A group from the Federal Emergency Management Agency has arrived on Guam and is hunkered down inside the Guam Homeland Security/Office of Civil Defense headquarters in Agana Heights along with the rest of the government of Guam Joint Information Center team.

Victor Inge is a Region 9 external affairs officer with FEMA, in charge of the six-member Incident Management Assistance Team.

"Actually, we're not early," said Inge. "We're on time."

At some point today the airport is going to close, Inge said, adding, "We try to lean forward in anticipation of what could take place."

Another FEMA incident management team from Texas is expected to arrive as backup, he said.

Inge's team flew down from Saipan, where a larger FEMA contingent has been in place since Typhoon Mangkhut struck the Northern Marianas in September.

The busy storm season has not exhausted FEMA's pre-positioned stock of emergency relief supplies, which are stored at a warehouse here on Guam. Plenty of pallets of bottled water, canned foodstuffs and medical supplies remain, Inge said.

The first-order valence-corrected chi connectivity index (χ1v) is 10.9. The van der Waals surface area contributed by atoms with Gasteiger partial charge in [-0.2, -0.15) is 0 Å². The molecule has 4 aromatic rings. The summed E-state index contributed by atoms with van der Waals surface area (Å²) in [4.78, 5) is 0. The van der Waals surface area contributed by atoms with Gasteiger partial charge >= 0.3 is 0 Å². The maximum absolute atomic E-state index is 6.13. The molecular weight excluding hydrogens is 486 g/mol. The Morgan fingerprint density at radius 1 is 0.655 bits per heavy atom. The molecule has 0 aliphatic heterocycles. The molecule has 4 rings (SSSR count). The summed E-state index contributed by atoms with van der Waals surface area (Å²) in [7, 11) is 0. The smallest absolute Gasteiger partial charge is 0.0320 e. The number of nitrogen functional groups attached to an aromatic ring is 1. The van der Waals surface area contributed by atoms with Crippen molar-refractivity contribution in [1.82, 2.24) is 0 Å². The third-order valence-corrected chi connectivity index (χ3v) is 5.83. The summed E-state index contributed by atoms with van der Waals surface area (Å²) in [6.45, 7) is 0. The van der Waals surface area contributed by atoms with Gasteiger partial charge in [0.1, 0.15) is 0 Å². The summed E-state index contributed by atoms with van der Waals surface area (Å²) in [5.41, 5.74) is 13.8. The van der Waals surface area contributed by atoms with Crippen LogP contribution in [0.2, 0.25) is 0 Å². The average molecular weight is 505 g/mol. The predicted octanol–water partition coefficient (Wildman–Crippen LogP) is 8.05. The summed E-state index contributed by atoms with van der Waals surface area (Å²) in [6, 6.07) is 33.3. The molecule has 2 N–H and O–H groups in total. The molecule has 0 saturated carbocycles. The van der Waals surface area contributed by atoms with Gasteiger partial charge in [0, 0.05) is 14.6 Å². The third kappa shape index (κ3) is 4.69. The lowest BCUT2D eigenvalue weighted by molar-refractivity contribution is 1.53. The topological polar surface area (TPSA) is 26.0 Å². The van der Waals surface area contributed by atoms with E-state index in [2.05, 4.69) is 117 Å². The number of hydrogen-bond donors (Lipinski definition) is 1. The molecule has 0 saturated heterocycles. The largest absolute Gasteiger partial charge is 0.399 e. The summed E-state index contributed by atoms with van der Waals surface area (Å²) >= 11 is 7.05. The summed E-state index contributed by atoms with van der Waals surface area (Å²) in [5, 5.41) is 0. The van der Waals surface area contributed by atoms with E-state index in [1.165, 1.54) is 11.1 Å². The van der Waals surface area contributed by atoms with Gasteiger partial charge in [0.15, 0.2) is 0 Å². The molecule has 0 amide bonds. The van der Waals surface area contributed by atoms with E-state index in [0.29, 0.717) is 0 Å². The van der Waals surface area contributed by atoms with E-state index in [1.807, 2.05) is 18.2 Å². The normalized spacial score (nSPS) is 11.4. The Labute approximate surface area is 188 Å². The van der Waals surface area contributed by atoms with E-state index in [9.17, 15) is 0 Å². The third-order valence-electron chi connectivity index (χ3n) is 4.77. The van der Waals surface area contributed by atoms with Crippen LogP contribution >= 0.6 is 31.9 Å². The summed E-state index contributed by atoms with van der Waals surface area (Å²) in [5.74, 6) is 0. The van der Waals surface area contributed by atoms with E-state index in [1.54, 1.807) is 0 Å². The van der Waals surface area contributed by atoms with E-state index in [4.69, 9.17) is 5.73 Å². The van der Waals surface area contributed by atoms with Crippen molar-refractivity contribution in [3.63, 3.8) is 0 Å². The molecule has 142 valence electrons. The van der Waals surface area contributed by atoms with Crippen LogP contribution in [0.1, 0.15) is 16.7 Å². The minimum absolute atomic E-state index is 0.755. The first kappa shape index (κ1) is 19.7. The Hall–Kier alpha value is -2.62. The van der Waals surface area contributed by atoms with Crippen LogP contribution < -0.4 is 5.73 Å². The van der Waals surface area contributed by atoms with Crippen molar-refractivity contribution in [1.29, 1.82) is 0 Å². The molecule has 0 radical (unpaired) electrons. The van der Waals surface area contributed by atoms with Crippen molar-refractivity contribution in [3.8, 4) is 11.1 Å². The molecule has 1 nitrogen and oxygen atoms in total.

"We're hoping that nothing happens," he said. "But in the event that it does, we're already here."

Minimal damage expected

It's hoped that damage will be minimal because the storm is not expected to come within 150 miles of the island.

The National Weather Service projects sustained winds between 35 and 45 miles per hour. Gusts may get as high as 50 to 60 mph.

During a heavy weather briefing Thursday, NWS Warning Coordination Meteorologist Charles "Chip" Guard told the various stakeholders that those kind of winds might cause damage to signs and canopies, or blow down dead tree limbs and green palm fronds. It also might cause light damage to poorly constructed homes.

However, the winds could blow as long as 48 hours, from early Saturday until early Monday morning.

Guard expressed concern that the duration of the winds, and the rain that will come with it, may cause more extensive damage.

Joining other agencies

Inge's FEMA team has joined dozens of representatives from other federal agencies, the military, the island's police and fire departments, all three island hospitals, the schools and the public utility agencies, which may be called on in the event of damage or injury as Typhoon Wutip passes.

"The goal is to have a big pool of resources and to be able to coordinate behind the scenes for any resources that are needed throughout the duration of the storm," said Jenna Blas, the spokeswoman for Guam Homeland Security/Office of Civil Defense.

The American Red Cross and representatives from faith-based groups and other nonprofits also are on hand, she said.